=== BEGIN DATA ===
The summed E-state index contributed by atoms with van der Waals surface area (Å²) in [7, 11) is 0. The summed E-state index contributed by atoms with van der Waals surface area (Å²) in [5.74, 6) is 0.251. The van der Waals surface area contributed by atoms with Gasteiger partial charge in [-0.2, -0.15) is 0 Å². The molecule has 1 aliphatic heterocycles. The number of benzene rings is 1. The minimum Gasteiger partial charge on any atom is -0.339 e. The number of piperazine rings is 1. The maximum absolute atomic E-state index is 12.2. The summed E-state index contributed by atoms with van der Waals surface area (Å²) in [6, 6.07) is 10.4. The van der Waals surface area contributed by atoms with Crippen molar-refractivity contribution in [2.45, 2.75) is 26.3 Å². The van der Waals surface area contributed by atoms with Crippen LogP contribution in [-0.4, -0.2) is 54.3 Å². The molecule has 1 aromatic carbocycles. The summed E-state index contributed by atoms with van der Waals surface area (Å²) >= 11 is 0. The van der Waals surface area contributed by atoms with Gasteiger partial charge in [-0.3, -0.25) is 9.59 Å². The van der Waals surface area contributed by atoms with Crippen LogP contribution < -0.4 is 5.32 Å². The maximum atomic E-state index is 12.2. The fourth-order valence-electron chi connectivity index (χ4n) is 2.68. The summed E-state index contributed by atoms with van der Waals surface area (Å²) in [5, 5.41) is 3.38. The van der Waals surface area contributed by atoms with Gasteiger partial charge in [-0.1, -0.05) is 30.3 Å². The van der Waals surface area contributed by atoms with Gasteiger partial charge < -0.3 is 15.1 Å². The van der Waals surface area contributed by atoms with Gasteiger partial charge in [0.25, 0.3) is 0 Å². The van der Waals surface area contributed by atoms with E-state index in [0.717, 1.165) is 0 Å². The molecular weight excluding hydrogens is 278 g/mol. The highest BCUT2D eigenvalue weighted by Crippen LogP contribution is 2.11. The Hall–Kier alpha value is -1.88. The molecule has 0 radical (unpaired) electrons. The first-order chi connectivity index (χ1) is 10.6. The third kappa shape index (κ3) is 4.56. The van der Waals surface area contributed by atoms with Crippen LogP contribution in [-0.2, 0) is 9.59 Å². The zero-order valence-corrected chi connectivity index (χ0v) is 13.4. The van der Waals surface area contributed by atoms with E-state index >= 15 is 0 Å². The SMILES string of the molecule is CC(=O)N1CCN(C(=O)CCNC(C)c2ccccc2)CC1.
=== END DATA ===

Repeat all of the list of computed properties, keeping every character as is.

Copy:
The summed E-state index contributed by atoms with van der Waals surface area (Å²) in [7, 11) is 0. The summed E-state index contributed by atoms with van der Waals surface area (Å²) in [5.74, 6) is 0.251. The van der Waals surface area contributed by atoms with Gasteiger partial charge in [-0.2, -0.15) is 0 Å². The molecule has 1 aliphatic heterocycles. The number of benzene rings is 1. The minimum Gasteiger partial charge on any atom is -0.339 e. The number of piperazine rings is 1. The maximum absolute atomic E-state index is 12.2. The summed E-state index contributed by atoms with van der Waals surface area (Å²) in [6, 6.07) is 10.4. The van der Waals surface area contributed by atoms with Crippen molar-refractivity contribution in [2.45, 2.75) is 26.3 Å². The van der Waals surface area contributed by atoms with Crippen LogP contribution in [-0.4, -0.2) is 54.3 Å². The molecule has 1 aromatic carbocycles. The summed E-state index contributed by atoms with van der Waals surface area (Å²) >= 11 is 0. The van der Waals surface area contributed by atoms with Gasteiger partial charge in [-0.3, -0.25) is 9.59 Å². The van der Waals surface area contributed by atoms with Crippen LogP contribution < -0.4 is 5.32 Å². The maximum atomic E-state index is 12.2. The fourth-order valence-electron chi connectivity index (χ4n) is 2.68. The summed E-state index contributed by atoms with van der Waals surface area (Å²) in [5, 5.41) is 3.38. The van der Waals surface area contributed by atoms with Gasteiger partial charge in [-0.1, -0.05) is 30.3 Å². The van der Waals surface area contributed by atoms with Gasteiger partial charge < -0.3 is 15.1 Å². The van der Waals surface area contributed by atoms with Gasteiger partial charge in [0.25, 0.3) is 0 Å². The van der Waals surface area contributed by atoms with E-state index in [0.717, 1.165) is 0 Å². The molecular weight excluding hydrogens is 278 g/mol. The highest BCUT2D eigenvalue weighted by Crippen LogP contribution is 2.11. The Hall–Kier alpha value is -1.88. The molecule has 0 radical (unpaired) electrons. The first-order chi connectivity index (χ1) is 10.6. The third kappa shape index (κ3) is 4.56. The van der Waals surface area contributed by atoms with Crippen LogP contribution in [-0.2, 0) is 9.59 Å². The zero-order valence-corrected chi connectivity index (χ0v) is 13.4. The van der Waals surface area contributed by atoms with E-state index >= 15 is 0 Å². The SMILES string of the molecule is CC(=O)N1CCN(C(=O)CCNC(C)c2ccccc2)CC1.